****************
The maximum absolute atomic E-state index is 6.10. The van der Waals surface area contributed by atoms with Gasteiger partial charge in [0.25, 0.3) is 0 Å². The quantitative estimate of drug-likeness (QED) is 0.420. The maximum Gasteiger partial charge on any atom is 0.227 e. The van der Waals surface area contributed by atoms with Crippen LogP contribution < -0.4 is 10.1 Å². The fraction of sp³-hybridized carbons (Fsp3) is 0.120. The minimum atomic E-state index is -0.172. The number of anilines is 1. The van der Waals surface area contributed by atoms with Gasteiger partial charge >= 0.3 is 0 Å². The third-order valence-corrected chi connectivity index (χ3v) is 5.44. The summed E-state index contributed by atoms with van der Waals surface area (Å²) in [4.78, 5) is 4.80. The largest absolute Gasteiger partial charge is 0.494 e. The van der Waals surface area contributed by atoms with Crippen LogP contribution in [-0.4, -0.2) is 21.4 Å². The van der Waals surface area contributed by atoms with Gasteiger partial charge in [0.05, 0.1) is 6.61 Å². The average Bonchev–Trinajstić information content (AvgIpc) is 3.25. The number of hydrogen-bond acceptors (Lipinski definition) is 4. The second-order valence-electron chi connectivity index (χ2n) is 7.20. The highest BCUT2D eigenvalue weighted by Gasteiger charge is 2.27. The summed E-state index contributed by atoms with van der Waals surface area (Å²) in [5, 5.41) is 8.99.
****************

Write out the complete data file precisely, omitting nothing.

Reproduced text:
The maximum absolute atomic E-state index is 6.10. The van der Waals surface area contributed by atoms with Gasteiger partial charge in [0.25, 0.3) is 0 Å². The quantitative estimate of drug-likeness (QED) is 0.420. The maximum Gasteiger partial charge on any atom is 0.227 e. The van der Waals surface area contributed by atoms with Crippen LogP contribution < -0.4 is 10.1 Å². The fraction of sp³-hybridized carbons (Fsp3) is 0.120. The minimum atomic E-state index is -0.172. The number of anilines is 1. The van der Waals surface area contributed by atoms with Gasteiger partial charge >= 0.3 is 0 Å². The third-order valence-corrected chi connectivity index (χ3v) is 5.44. The summed E-state index contributed by atoms with van der Waals surface area (Å²) in [4.78, 5) is 4.80. The largest absolute Gasteiger partial charge is 0.494 e. The van der Waals surface area contributed by atoms with Crippen LogP contribution in [-0.4, -0.2) is 21.4 Å². The van der Waals surface area contributed by atoms with Gasteiger partial charge in [0.05, 0.1) is 6.61 Å². The average Bonchev–Trinajstić information content (AvgIpc) is 3.25. The number of hydrogen-bond acceptors (Lipinski definition) is 4. The second-order valence-electron chi connectivity index (χ2n) is 7.20. The highest BCUT2D eigenvalue weighted by Gasteiger charge is 2.27. The summed E-state index contributed by atoms with van der Waals surface area (Å²) in [5, 5.41) is 8.99.